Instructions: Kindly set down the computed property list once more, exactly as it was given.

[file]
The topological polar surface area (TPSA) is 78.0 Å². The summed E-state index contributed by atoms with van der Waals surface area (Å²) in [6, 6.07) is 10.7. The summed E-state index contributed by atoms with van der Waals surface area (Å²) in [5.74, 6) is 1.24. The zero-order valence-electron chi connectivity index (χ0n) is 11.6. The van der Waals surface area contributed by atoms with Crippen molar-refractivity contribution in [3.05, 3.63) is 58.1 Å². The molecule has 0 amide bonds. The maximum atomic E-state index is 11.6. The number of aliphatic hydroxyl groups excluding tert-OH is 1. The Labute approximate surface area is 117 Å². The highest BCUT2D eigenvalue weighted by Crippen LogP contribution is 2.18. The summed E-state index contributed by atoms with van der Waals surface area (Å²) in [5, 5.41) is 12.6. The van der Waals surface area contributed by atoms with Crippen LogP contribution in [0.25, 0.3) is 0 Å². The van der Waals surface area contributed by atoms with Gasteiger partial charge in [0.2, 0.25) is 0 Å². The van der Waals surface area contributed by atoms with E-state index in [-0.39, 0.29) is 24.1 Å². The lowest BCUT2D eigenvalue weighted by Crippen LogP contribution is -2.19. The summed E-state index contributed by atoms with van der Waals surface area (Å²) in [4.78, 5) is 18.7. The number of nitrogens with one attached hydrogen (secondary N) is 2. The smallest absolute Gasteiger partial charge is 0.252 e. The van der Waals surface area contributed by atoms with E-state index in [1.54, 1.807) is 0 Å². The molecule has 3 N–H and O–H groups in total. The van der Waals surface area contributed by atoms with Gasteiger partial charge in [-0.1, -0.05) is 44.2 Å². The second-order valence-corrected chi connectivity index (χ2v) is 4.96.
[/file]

The topological polar surface area (TPSA) is 78.0 Å². The summed E-state index contributed by atoms with van der Waals surface area (Å²) in [6, 6.07) is 10.7. The summed E-state index contributed by atoms with van der Waals surface area (Å²) in [5.74, 6) is 1.24. The zero-order valence-electron chi connectivity index (χ0n) is 11.6. The van der Waals surface area contributed by atoms with Crippen molar-refractivity contribution in [3.05, 3.63) is 58.1 Å². The molecule has 0 amide bonds. The maximum atomic E-state index is 11.6. The number of aliphatic hydroxyl groups excluding tert-OH is 1. The Labute approximate surface area is 117 Å². The highest BCUT2D eigenvalue weighted by Crippen LogP contribution is 2.18. The summed E-state index contributed by atoms with van der Waals surface area (Å²) in [5, 5.41) is 12.6. The van der Waals surface area contributed by atoms with Crippen LogP contribution in [0.25, 0.3) is 0 Å². The van der Waals surface area contributed by atoms with Gasteiger partial charge in [0.2, 0.25) is 0 Å². The van der Waals surface area contributed by atoms with E-state index in [-0.39, 0.29) is 24.1 Å². The lowest BCUT2D eigenvalue weighted by Crippen LogP contribution is -2.19. The summed E-state index contributed by atoms with van der Waals surface area (Å²) in [4.78, 5) is 18.7. The number of nitrogens with one attached hydrogen (secondary N) is 2. The smallest absolute Gasteiger partial charge is 0.252 e. The van der Waals surface area contributed by atoms with E-state index in [1.54, 1.807) is 0 Å². The molecule has 3 N–H and O–H groups in total. The van der Waals surface area contributed by atoms with Gasteiger partial charge in [-0.1, -0.05) is 44.2 Å². The second-order valence-corrected chi connectivity index (χ2v) is 4.96.